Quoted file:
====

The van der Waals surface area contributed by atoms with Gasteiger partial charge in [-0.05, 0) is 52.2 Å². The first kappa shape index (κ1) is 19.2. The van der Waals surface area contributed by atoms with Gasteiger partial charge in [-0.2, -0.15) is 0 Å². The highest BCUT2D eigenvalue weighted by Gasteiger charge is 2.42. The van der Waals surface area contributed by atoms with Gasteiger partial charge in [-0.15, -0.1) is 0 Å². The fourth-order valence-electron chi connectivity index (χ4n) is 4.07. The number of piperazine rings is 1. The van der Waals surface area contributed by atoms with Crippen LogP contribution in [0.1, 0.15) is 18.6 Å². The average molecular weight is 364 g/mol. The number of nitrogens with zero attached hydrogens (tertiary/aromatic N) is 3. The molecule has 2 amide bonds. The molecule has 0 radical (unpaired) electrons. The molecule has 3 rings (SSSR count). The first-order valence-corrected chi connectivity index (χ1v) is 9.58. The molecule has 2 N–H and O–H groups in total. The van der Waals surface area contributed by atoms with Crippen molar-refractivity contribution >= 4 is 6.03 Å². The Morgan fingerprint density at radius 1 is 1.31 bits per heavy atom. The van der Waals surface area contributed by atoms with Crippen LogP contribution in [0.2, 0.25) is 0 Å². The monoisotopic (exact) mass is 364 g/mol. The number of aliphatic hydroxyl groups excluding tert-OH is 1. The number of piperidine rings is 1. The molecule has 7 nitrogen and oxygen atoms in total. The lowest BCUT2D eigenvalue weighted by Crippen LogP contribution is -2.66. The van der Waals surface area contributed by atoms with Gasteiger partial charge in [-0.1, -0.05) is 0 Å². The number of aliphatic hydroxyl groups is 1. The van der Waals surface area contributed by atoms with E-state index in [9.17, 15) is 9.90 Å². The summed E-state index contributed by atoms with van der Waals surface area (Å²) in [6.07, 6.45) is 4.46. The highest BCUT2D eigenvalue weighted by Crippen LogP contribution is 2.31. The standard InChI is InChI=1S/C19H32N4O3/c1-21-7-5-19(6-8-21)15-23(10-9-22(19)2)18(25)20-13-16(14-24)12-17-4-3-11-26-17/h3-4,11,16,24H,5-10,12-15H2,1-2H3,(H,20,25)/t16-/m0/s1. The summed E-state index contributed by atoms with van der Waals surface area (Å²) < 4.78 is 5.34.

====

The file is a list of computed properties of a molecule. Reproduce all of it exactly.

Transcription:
The van der Waals surface area contributed by atoms with Gasteiger partial charge in [-0.05, 0) is 52.2 Å². The first kappa shape index (κ1) is 19.2. The van der Waals surface area contributed by atoms with Gasteiger partial charge in [-0.2, -0.15) is 0 Å². The highest BCUT2D eigenvalue weighted by Gasteiger charge is 2.42. The van der Waals surface area contributed by atoms with Gasteiger partial charge in [-0.15, -0.1) is 0 Å². The fourth-order valence-electron chi connectivity index (χ4n) is 4.07. The number of piperazine rings is 1. The van der Waals surface area contributed by atoms with Crippen LogP contribution in [0.1, 0.15) is 18.6 Å². The average molecular weight is 364 g/mol. The number of nitrogens with zero attached hydrogens (tertiary/aromatic N) is 3. The molecule has 2 amide bonds. The molecule has 0 radical (unpaired) electrons. The molecule has 3 rings (SSSR count). The first-order valence-corrected chi connectivity index (χ1v) is 9.58. The molecule has 2 N–H and O–H groups in total. The van der Waals surface area contributed by atoms with Crippen molar-refractivity contribution >= 4 is 6.03 Å². The Morgan fingerprint density at radius 1 is 1.31 bits per heavy atom. The van der Waals surface area contributed by atoms with Crippen LogP contribution in [0.2, 0.25) is 0 Å². The monoisotopic (exact) mass is 364 g/mol. The number of aliphatic hydroxyl groups excluding tert-OH is 1. The number of piperidine rings is 1. The molecule has 7 nitrogen and oxygen atoms in total. The lowest BCUT2D eigenvalue weighted by Crippen LogP contribution is -2.66. The van der Waals surface area contributed by atoms with Gasteiger partial charge in [-0.1, -0.05) is 0 Å². The number of aliphatic hydroxyl groups is 1. The van der Waals surface area contributed by atoms with E-state index in [9.17, 15) is 9.90 Å². The summed E-state index contributed by atoms with van der Waals surface area (Å²) in [6.07, 6.45) is 4.46. The highest BCUT2D eigenvalue weighted by Crippen LogP contribution is 2.31. The standard InChI is InChI=1S/C19H32N4O3/c1-21-7-5-19(6-8-21)15-23(10-9-22(19)2)18(25)20-13-16(14-24)12-17-4-3-11-26-17/h3-4,11,16,24H,5-10,12-15H2,1-2H3,(H,20,25)/t16-/m0/s1. The summed E-state index contributed by atoms with van der Waals surface area (Å²) < 4.78 is 5.34.